In St. Lo, we joined in the city’s 60th commemoration ceremonies. The four veterans in our group, as well as several from the 35th Division, received special liberation medallions. This photo, taken at the Ste. Croixe Church, shows one of the ceremonies honoring the town’s liberation. In 1944, St. Lo was all but obliterated.
Utah Beach is another one of our destinations and here, we visited the museum which houses many artifacts and displays related to the airborne and sea landings. In this photo, Mike Krieger, Rob Crane, Spero Arbes and Rob Frick pause before visiting the beach.
Kenneth Hughes, Evelyn Tilney, Jessica Mims, Charlie Moore, Tim Bacon, Pete Combee and Marsha Smith near the 4th Division Monument on Utah Beach. It was on this spot that units of the 4th Division made their initial landings on the morning of June 6, 1944.
The town of Ste. Mere Eglise was liberated by units of the 82nd Airborne early on D-Day morning. The city held a reception for us and treated us to a visit at the outstanding Airborne Museum. This photo, taken from the museum’s entrance, shows the famed church of Ste. Mere Eglise.
During our inaugural visit in 1999, Normandy Allies dedicated a tree to peace in Friendship Park outside the German Cemetery at LaCambe. We once again visited the site and, there, the students and Marsha posed for this photo.
Veterans Robert Henne, Archer Martin, Alvin Fried and Spero Arbes in front of the 29th Division Memorial near the village of St. Jean de Savigny. Local residents built and maintain this memorial, which lies near the Elle River. The 29th sustained heavy losses in this sector as it pushed toward St. Lo.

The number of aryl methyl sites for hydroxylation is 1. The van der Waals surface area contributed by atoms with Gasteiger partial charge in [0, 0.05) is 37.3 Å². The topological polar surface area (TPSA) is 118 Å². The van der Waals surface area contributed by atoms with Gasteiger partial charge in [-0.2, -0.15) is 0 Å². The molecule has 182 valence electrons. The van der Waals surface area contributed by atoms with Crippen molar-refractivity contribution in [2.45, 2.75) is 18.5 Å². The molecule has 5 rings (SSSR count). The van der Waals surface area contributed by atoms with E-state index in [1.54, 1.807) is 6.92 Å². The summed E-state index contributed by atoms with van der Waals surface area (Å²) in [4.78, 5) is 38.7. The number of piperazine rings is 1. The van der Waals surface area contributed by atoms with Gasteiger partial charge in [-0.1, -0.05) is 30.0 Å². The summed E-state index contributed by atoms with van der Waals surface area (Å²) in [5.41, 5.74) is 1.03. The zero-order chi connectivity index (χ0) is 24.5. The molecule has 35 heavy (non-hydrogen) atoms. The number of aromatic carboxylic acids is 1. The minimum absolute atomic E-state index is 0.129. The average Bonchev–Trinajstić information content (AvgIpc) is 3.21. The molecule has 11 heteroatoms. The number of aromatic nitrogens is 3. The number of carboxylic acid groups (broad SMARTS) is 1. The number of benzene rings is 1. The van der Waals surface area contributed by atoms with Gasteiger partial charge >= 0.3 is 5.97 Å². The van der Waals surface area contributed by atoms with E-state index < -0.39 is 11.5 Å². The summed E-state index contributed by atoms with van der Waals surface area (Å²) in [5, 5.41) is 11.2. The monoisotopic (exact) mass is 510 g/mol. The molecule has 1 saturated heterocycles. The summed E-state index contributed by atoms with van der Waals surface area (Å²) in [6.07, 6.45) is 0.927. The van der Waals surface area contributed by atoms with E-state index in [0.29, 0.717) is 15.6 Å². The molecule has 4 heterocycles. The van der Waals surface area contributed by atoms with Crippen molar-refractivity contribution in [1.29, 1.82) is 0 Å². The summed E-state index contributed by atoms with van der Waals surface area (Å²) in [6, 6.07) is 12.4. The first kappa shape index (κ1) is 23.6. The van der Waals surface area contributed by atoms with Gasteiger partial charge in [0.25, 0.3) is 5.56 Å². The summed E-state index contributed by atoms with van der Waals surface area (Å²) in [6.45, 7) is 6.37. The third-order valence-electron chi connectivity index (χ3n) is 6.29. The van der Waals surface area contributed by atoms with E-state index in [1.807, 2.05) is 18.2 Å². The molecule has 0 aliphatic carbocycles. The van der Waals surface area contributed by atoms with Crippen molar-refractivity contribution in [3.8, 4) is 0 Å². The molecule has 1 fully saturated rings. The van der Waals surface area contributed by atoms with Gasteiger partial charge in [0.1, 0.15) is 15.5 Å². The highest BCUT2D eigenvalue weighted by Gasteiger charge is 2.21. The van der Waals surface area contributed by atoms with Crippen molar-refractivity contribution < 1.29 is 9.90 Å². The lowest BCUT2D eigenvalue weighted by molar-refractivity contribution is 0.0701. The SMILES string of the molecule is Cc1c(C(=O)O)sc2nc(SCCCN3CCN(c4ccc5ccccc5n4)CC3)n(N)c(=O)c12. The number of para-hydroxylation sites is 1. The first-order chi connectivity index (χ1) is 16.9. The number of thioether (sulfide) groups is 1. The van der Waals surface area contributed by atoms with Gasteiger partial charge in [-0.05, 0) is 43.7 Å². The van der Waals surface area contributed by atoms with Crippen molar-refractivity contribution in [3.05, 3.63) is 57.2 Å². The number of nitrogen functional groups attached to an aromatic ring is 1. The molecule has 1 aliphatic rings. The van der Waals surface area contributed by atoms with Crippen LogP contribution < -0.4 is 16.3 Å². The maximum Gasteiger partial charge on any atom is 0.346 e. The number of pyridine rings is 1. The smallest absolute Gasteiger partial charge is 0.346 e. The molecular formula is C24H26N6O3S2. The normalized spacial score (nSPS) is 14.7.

A ceremony was held at St. Jean de Savigny during our visit. French veterans served as the color bearers. These men devote substantial time and effort to maintain this monument and grounds. Acts such as these are common from the Normans, who demonstrated their appreciation and hospitality.
An early friend of Normandy Allies, Regional Councilor Denis Lesage (left, in jacket), offered remarks at St. Jean de Savigny. Normandy Coordinator Gene Johnston (center), translated. The program would not be possible without Gene’s guidance and efforts. Over the years, Gene has also assisted with many of the official commemorations in Normandy.
In the Bois de Bretel, Walter Carter shared the touching story of his father with us. His dad, a battalion surgeon in the 29th Division, was killed by a German sniper as he administered first aid to a wounded soldier. Marsha and Tim stand next to Walter as he relates the moving account. Captain Carter was killed at this exact spot in mid-June, 1944 and the French have renamed the road in this area the “Captain Carter Road.” After Walter’s presentation, Tim led a ceremony dedicated to medical personnel.
Our friends, Jean Mignon and Igor Letribot, always guide us during our travels through the bocage. They have researched the battles around St. Lo and know the countryside well, especially sites of key engagements. Here, they speak to our group during a visit to Hill 108, scene of a fierce encounter between the Germans and the 29th Division.
During our travels, we have the opportunity to speak with witnesses to the liberation. The town of Trevieres always holds a special reception and allows us to interact with these persons to help with our understanding of how the war affected them.
As our custom, we departed Normandy and traveled to Paris for the final day of the International Experience. There, our group enjoyed a tour of the city and celebrated a final dinner together. Later, Ken Hughes escorted us on a twilight visit to the Eiffel Tower. Our sixth International Experience was another success and we want to thank everyone who participated and made the trip possible. Merci!